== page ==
Economic downturn has knock-on effect for quarrying
First publishedin Aggregates Business Europe
News of the latest impact of the current global financial instability seems to be a daily occurrence these days, with the effects hitting both work and home. There is much talk in the quarrying industry about the knock-on effect and whether it will be a short or long term issue or if it really is an issue at all.
The question of the actual impact on individual companies seems likely to depend on the geographical spread of the business. While buoyancy in the Eastern European and Russian markets is helping to offset the overall performance of the pan-European industry, the credit crunch is starting to bite in some sectors.
The housing markets in Spain, Ireland and the UK are in decline and this has led to Hanson and Tarmac recently announcing job cuts in their block and brick making divisions. JCB has also announced redundancies at its UK manufacturing facility following expectation that demand for its products will fall by 20% compared to the previous forecast for the next six months.
Ennstone has also revised its figures for the second half of the year downwards to reflect the downturn in the UK and US market, but has said that its business in Poland is still growing and expanding in line with its forecasts. CRH has also issued a trading statement suggesting that it is expecting a rough ride during the rest of
this year due to its strong presence in the US market where the decline is real and also due to fluctuations in currencies around the world. Just a quick glance at the Sharewatch table in this issue shows that investors are getting nervous about the construction materials sector.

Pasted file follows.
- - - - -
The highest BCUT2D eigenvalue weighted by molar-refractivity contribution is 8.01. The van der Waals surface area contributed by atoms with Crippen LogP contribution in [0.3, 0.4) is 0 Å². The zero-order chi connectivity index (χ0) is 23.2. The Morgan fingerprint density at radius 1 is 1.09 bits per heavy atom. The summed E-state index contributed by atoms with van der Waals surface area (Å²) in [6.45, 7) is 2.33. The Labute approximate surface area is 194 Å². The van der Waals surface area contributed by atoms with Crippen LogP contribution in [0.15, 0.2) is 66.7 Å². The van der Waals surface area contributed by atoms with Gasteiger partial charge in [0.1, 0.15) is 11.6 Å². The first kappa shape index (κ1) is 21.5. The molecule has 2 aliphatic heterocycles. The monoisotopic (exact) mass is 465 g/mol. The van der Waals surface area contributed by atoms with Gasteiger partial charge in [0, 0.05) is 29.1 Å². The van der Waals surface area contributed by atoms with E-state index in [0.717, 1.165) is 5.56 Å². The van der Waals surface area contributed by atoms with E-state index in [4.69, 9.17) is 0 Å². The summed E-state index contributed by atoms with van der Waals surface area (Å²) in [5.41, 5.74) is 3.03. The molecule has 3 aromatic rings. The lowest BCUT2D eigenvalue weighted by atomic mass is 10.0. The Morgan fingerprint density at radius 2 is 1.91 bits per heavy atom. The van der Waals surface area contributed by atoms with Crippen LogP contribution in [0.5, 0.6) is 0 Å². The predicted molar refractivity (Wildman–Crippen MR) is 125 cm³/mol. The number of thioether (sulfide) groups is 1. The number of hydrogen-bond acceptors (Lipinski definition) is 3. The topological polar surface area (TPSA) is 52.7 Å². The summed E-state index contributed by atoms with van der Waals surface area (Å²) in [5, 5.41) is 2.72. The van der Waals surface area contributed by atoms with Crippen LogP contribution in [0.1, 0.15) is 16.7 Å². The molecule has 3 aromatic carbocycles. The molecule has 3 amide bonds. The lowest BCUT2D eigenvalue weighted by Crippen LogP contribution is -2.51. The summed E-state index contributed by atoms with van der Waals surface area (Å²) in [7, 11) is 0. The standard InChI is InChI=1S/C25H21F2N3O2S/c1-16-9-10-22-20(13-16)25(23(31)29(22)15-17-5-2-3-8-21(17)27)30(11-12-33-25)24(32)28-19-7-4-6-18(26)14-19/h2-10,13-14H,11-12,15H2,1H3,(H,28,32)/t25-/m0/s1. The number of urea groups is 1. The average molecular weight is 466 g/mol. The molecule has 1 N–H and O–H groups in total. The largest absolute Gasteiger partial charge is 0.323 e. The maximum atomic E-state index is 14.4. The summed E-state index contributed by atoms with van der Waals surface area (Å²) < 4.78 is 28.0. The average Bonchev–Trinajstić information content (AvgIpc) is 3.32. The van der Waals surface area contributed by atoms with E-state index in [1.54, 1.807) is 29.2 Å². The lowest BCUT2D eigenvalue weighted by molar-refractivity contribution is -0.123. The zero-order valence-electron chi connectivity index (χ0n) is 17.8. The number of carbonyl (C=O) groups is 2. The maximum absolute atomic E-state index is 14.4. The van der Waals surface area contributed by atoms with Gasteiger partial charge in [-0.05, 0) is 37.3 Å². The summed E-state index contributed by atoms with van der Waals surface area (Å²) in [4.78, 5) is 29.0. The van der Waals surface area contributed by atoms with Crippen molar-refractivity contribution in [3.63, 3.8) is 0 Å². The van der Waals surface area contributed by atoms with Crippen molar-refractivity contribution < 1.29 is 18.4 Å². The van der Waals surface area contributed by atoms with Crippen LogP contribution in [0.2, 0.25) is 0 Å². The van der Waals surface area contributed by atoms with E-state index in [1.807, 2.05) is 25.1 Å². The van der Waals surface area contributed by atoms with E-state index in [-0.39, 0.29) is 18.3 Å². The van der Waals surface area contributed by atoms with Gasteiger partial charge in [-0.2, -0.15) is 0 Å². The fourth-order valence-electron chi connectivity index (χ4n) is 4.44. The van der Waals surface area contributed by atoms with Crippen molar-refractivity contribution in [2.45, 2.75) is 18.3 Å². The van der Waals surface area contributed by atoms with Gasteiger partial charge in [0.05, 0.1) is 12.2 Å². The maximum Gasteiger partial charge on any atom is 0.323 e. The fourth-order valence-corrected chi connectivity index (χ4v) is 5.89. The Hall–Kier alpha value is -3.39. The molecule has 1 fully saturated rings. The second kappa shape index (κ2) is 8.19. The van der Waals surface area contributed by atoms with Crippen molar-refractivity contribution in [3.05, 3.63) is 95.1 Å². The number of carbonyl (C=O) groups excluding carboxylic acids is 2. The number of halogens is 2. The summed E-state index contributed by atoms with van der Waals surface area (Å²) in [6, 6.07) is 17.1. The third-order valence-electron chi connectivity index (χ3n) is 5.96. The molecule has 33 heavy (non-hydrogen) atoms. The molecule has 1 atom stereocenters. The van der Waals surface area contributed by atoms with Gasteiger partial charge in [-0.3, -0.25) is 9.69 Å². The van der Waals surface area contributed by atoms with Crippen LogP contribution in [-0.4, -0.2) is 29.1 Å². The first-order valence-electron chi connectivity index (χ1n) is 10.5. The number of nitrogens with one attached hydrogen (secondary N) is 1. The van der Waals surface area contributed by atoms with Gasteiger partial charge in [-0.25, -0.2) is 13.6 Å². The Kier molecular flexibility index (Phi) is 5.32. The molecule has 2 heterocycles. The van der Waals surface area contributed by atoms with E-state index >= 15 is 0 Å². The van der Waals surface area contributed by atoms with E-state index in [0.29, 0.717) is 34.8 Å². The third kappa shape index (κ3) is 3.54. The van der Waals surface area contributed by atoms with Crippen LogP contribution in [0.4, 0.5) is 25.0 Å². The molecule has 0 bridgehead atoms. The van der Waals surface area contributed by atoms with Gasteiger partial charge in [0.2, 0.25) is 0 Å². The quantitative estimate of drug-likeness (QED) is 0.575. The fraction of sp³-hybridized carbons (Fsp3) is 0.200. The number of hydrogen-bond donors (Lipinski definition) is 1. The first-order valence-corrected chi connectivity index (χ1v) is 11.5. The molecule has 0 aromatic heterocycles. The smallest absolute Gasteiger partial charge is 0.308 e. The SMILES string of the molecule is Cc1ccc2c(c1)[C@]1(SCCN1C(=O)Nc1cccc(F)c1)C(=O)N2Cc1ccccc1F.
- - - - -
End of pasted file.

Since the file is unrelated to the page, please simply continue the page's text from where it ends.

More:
Most of Europe has enjoyed slow but steady continued growth over the last decade and the quarrying market has become more globalised since the last downturn, so it is hard to predict the effects of the latest slowdown.
One country that has had recent experience of declining demand but emerged from the
other side is Germany, which experienced more than a decade of construction recession following the post-reunification boom. Now the country is slowly returning to growth and the German companies that looked for opportunities outside the country's borders are now prospering thanks to their broader bases.
The return to growth in Germany and also the fast growing aggregates markets in Eastern Europe are good news for this year's Steinexpo, which is to be held in Germany from 3 to 6 September. Organisers of the tri-annual show are already reporting that exhibitor numbers are significantly higher than during the last event in 2005 and are also predicting that visitor numbers will be greater than the 38,000 recorded previously.
In this issue of ABE we have taken a look at the range of new machines and technologies that will be on offer at Steinexpo and also visited the quarry that hosts the event. MHI's
Neider-Ofleiden is not only home to continental Europe's largest quarry exhibition but it is also the region's largest basalt quarry and the diversification of the activities there typifies the entrepreneurial approach that helped some companies survive the German recession while others floundered.